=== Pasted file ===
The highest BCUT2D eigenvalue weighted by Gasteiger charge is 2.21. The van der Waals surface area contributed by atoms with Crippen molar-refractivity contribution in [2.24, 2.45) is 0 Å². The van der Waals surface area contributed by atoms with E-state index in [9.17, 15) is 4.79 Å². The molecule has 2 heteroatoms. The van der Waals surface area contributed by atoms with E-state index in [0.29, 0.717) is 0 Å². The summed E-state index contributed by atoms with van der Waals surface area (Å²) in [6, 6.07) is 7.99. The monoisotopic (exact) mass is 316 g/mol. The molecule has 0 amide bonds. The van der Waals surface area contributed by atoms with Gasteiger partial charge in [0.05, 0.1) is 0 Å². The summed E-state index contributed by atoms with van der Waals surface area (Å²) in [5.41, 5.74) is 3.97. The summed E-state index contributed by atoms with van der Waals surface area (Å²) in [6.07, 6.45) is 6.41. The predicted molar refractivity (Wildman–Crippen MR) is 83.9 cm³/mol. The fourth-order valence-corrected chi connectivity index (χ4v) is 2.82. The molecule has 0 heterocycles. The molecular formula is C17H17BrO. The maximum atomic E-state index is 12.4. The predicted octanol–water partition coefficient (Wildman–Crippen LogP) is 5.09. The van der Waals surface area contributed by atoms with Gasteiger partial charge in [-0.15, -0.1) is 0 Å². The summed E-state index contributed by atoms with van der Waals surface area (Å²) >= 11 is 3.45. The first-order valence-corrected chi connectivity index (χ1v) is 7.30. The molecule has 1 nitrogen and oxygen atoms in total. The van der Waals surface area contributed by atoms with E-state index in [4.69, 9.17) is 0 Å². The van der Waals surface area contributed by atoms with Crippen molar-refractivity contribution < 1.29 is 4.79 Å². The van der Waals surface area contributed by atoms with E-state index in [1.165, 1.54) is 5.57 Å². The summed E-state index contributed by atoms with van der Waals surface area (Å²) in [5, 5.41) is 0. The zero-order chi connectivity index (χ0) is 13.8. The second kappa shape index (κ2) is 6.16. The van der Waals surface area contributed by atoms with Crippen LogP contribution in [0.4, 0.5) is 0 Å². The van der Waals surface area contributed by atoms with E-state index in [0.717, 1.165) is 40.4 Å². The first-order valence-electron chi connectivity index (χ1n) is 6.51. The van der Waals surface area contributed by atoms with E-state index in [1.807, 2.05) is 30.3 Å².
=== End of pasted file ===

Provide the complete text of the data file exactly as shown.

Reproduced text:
The highest BCUT2D eigenvalue weighted by Gasteiger charge is 2.21. The van der Waals surface area contributed by atoms with Crippen molar-refractivity contribution in [2.24, 2.45) is 0 Å². The van der Waals surface area contributed by atoms with E-state index in [9.17, 15) is 4.79 Å². The molecule has 2 heteroatoms. The van der Waals surface area contributed by atoms with E-state index in [0.29, 0.717) is 0 Å². The summed E-state index contributed by atoms with van der Waals surface area (Å²) in [6, 6.07) is 7.99. The monoisotopic (exact) mass is 316 g/mol. The molecule has 0 amide bonds. The van der Waals surface area contributed by atoms with Gasteiger partial charge in [0.05, 0.1) is 0 Å². The summed E-state index contributed by atoms with van der Waals surface area (Å²) in [5.41, 5.74) is 3.97. The summed E-state index contributed by atoms with van der Waals surface area (Å²) in [6.07, 6.45) is 6.41. The predicted molar refractivity (Wildman–Crippen MR) is 83.9 cm³/mol. The fourth-order valence-corrected chi connectivity index (χ4v) is 2.82. The molecule has 0 heterocycles. The molecular formula is C17H17BrO. The maximum atomic E-state index is 12.4. The predicted octanol–water partition coefficient (Wildman–Crippen LogP) is 5.09. The van der Waals surface area contributed by atoms with Gasteiger partial charge in [-0.15, -0.1) is 0 Å². The summed E-state index contributed by atoms with van der Waals surface area (Å²) >= 11 is 3.45. The first-order valence-corrected chi connectivity index (χ1v) is 7.30. The molecule has 1 nitrogen and oxygen atoms in total. The van der Waals surface area contributed by atoms with E-state index in [4.69, 9.17) is 0 Å². The van der Waals surface area contributed by atoms with Crippen molar-refractivity contribution < 1.29 is 4.79 Å². The van der Waals surface area contributed by atoms with E-state index in [1.165, 1.54) is 5.57 Å². The summed E-state index contributed by atoms with van der Waals surface area (Å²) in [5, 5.41) is 0. The zero-order chi connectivity index (χ0) is 13.8. The second kappa shape index (κ2) is 6.16. The van der Waals surface area contributed by atoms with Crippen LogP contribution in [0.4, 0.5) is 0 Å². The van der Waals surface area contributed by atoms with E-state index in [0.717, 1.165) is 40.4 Å². The first-order valence-electron chi connectivity index (χ1n) is 6.51. The van der Waals surface area contributed by atoms with E-state index in [1.807, 2.05) is 30.3 Å².